Editors: Patrick Nielsen Hayden and Liz Gorinsky
Genre: Science Fiction stories
Summary: A short story collection from a number of well-known science fiction and fantasy authors.
Reactions: I have become alarmingly opportunistic with my reading ever since I got my Kindle. Mostly because I've found that I can find books for free. And not just any books -- but new(ish) books that I would normally pay money for to read. Since I have this free-book craze, I downloaded this free anthology from Amazon.com and enjoyed it. I am going to write a few thoughts about each story and hopefully you can pick up the ones that sound interesting to you.
Six Months, Three Days by Charlie Jane Anders (7/10). The premise of this short story is that a man and a woman live in the regular world, but they each have a superpower. The man can see the future and the woman can see a number of different futures. The premise of the story is that they meet and date each other. It's a story about their views on free will, and their superpowers interacting. It's a pretty cool premise -- though it takes a stretch of imagination to swallow the idea of these people existing and meeting each other. The relationship takes a few turns that I feel are not quite realistic either, but overall it raises a number of interesting issues and is a pretty interesting read.
The Dala Horse by Michael Swanwick (5/10). A story about a little girl who needs to walk to her grandma in the neighbouring village and meets a fugitive on her way there. Sounds a bit familiar? Here's the twist: the girl's backpack, map, and toys are all intelligent and their meeting will lead to clash between AI superpowers that control the human world. The story has an interesting twist, but I found myself disliking the POV that the author chose for the story and I guess I just didn't care as much for this rendition of the more familiar tale.
A Clean Sweep With All The Trimmings by James Alan Gardner (9/10). A story firmly rooted in noir genre staples where a "Cleaner" type tough guy is hired to dispose of an alien body in a brothel. In the process he meets a "Doll" whom the aliens are hunting. Her specialty is becoming exactly the sort of Doll a man next to her wants her to be. It's a very tongue-in-cheek adventure and I loved the language and the resolution of the story. A very well done noir science fiction that makes me want to check out this author's other works.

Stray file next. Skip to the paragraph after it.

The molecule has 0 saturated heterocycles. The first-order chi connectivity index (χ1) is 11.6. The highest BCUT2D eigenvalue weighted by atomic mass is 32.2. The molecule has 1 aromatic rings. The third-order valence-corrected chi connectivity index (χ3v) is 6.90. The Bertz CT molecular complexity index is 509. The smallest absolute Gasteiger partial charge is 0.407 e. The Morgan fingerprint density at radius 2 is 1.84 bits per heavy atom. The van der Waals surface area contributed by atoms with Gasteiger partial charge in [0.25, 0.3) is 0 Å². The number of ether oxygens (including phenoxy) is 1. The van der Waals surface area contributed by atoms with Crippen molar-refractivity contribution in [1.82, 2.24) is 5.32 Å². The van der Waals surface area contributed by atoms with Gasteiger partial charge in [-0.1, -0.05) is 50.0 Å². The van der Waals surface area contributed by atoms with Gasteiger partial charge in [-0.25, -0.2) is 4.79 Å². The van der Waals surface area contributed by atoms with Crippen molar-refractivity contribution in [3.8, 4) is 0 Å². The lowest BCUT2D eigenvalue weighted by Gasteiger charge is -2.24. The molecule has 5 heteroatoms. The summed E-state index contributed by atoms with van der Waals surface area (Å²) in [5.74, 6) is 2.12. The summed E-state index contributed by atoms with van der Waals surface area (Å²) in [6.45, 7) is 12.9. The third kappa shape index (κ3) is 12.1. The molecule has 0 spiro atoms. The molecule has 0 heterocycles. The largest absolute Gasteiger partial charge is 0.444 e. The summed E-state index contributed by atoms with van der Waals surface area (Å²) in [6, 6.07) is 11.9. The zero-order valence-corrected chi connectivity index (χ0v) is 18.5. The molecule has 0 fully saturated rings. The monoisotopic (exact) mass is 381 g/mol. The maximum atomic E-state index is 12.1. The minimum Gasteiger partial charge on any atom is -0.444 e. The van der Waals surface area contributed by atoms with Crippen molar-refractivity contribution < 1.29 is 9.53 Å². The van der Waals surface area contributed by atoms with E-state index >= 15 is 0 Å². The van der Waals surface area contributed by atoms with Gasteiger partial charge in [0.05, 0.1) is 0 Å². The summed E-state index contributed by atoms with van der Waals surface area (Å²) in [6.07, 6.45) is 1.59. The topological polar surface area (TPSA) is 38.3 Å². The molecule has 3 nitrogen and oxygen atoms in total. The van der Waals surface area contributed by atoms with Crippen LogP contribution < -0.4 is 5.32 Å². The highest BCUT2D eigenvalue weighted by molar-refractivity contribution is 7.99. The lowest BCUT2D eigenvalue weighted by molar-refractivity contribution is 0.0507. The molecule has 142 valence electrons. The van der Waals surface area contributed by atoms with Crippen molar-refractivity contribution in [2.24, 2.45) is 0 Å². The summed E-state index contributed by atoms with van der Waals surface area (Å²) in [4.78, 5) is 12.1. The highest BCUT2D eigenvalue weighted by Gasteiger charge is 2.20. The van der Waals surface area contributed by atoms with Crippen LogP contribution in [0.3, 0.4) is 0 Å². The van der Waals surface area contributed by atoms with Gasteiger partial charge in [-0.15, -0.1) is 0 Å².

Beauty Belongs to the Flowers by Matthew Sanborn Smith (7/10). Set in futuristic Tokyo, this coming-of-age tale follows the teenage girl Miho whose father is dying after being infected with nanobots. It's a story giving a perspective on teenage rebellion and self-worth in a world where technology can make anyone and anything look beautiful. The tale is a combination of a love story and learning about yourself. I think I would have liked the story better in a longer format -- the character growth was a bit too rapid for the story timeline and the ending was rather bizarre.
A Vector Alphabet of Interstellar Travel by Yoon Ha Lee(5/10). This rather strange story is a collection of descriptions of cultures of a variety of civilizations and their approach to interstellar travel. It's interesting in the variety of the imaginings, but I was somewhat hard-pressed to understand the meaning of the story. Perhaps others may like this one better.
Ragnarok by Paul Park (5/10). This was actually not a short story, but rather an epic poem set in post-apocalyptic Iceland following the traditions of epic narratives. The story is well-told, but I just didn't enjoy the epic poem medium of telling the story. Not quite my cup of tea.
Hello, Moto by Nnedi Okorafor (7/10). An atmospheric tale set in Africa where a woman mixes technology and juju to create three powerful wigs for herself and her two friends. The wig gives them powers over others, but also changes them in ways the creator didn't expect. I thought the setting made this story quite interesting as well as the mechanics of magic. The overheating wigs left me amused and the story-telling was pretty good if not in itself as imaginative as some of the other authors in the collection.
Shtetl Days by Harry Turtledove (10/10). Probably my favorite piece of work in this anthology. The premise of this novella is that Reich has won WWII and by mid-21st century it has exterminated most Jews. To remind the world of how awful things were before their reign, Germany sets up a pretend-village modeled after early 20th century Polish settlement where German actors play roles of Jews and Poles in the village. The production is set up for realism - the actors get immersed in the atmosphere day in and day out and are taught to completely ignore the tourists visiting the village. With the actors practicing the language and the culture daily, the novella examines the idea of actors becoming what they are portraying.